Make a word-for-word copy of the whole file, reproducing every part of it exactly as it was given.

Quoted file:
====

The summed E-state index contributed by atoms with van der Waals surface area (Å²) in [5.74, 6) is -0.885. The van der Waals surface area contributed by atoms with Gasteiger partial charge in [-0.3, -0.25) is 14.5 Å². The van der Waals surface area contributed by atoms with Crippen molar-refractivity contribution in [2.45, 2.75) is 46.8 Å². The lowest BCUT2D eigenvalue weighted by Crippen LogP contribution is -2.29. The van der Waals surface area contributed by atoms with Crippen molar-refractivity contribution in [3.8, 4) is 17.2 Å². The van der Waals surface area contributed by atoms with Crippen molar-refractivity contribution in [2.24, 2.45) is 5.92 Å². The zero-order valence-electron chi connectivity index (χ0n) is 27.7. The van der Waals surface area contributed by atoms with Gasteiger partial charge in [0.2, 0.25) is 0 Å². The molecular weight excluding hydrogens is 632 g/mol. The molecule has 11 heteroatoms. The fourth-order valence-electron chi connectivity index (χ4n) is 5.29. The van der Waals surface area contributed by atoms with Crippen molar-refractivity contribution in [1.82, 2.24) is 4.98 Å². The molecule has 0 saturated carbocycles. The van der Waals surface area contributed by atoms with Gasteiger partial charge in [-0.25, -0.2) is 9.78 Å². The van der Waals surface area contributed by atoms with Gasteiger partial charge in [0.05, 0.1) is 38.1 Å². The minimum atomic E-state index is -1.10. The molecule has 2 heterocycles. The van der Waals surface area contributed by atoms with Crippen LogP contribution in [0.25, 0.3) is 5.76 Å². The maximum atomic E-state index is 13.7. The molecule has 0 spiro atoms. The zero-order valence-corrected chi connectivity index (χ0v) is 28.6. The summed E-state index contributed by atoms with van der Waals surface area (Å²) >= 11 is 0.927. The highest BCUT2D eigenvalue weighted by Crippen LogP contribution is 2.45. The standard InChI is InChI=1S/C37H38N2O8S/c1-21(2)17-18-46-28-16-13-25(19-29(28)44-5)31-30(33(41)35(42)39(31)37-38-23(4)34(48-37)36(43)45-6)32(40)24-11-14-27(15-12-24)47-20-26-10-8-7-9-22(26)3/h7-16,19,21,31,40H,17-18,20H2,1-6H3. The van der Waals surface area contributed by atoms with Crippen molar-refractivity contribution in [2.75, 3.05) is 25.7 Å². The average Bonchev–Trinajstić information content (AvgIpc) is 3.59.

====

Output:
The summed E-state index contributed by atoms with van der Waals surface area (Å²) in [5.74, 6) is -0.885. The van der Waals surface area contributed by atoms with Gasteiger partial charge in [-0.3, -0.25) is 14.5 Å². The van der Waals surface area contributed by atoms with Crippen molar-refractivity contribution in [2.45, 2.75) is 46.8 Å². The lowest BCUT2D eigenvalue weighted by Crippen LogP contribution is -2.29. The van der Waals surface area contributed by atoms with Crippen molar-refractivity contribution in [3.8, 4) is 17.2 Å². The van der Waals surface area contributed by atoms with Crippen molar-refractivity contribution in [2.24, 2.45) is 5.92 Å². The zero-order valence-electron chi connectivity index (χ0n) is 27.7. The van der Waals surface area contributed by atoms with Gasteiger partial charge in [0.2, 0.25) is 0 Å². The molecular weight excluding hydrogens is 632 g/mol. The molecule has 11 heteroatoms. The fourth-order valence-electron chi connectivity index (χ4n) is 5.29. The van der Waals surface area contributed by atoms with Crippen molar-refractivity contribution in [1.82, 2.24) is 4.98 Å². The molecule has 0 saturated carbocycles. The van der Waals surface area contributed by atoms with Gasteiger partial charge in [-0.25, -0.2) is 9.78 Å². The van der Waals surface area contributed by atoms with Gasteiger partial charge in [0.05, 0.1) is 38.1 Å². The minimum atomic E-state index is -1.10. The molecule has 2 heterocycles. The van der Waals surface area contributed by atoms with Crippen LogP contribution in [0.25, 0.3) is 5.76 Å². The maximum atomic E-state index is 13.7. The molecule has 0 spiro atoms. The zero-order valence-corrected chi connectivity index (χ0v) is 28.6. The summed E-state index contributed by atoms with van der Waals surface area (Å²) >= 11 is 0.927. The highest BCUT2D eigenvalue weighted by Crippen LogP contribution is 2.45. The standard InChI is InChI=1S/C37H38N2O8S/c1-21(2)17-18-46-28-16-13-25(19-29(28)44-5)31-30(33(41)35(42)39(31)37-38-23(4)34(48-37)36(43)45-6)32(40)24-11-14-27(15-12-24)47-20-26-10-8-7-9-22(26)3/h7-16,19,21,31,40H,17-18,20H2,1-6H3. The van der Waals surface area contributed by atoms with Crippen molar-refractivity contribution in [2.75, 3.05) is 25.7 Å². The average Bonchev–Trinajstić information content (AvgIpc) is 3.59.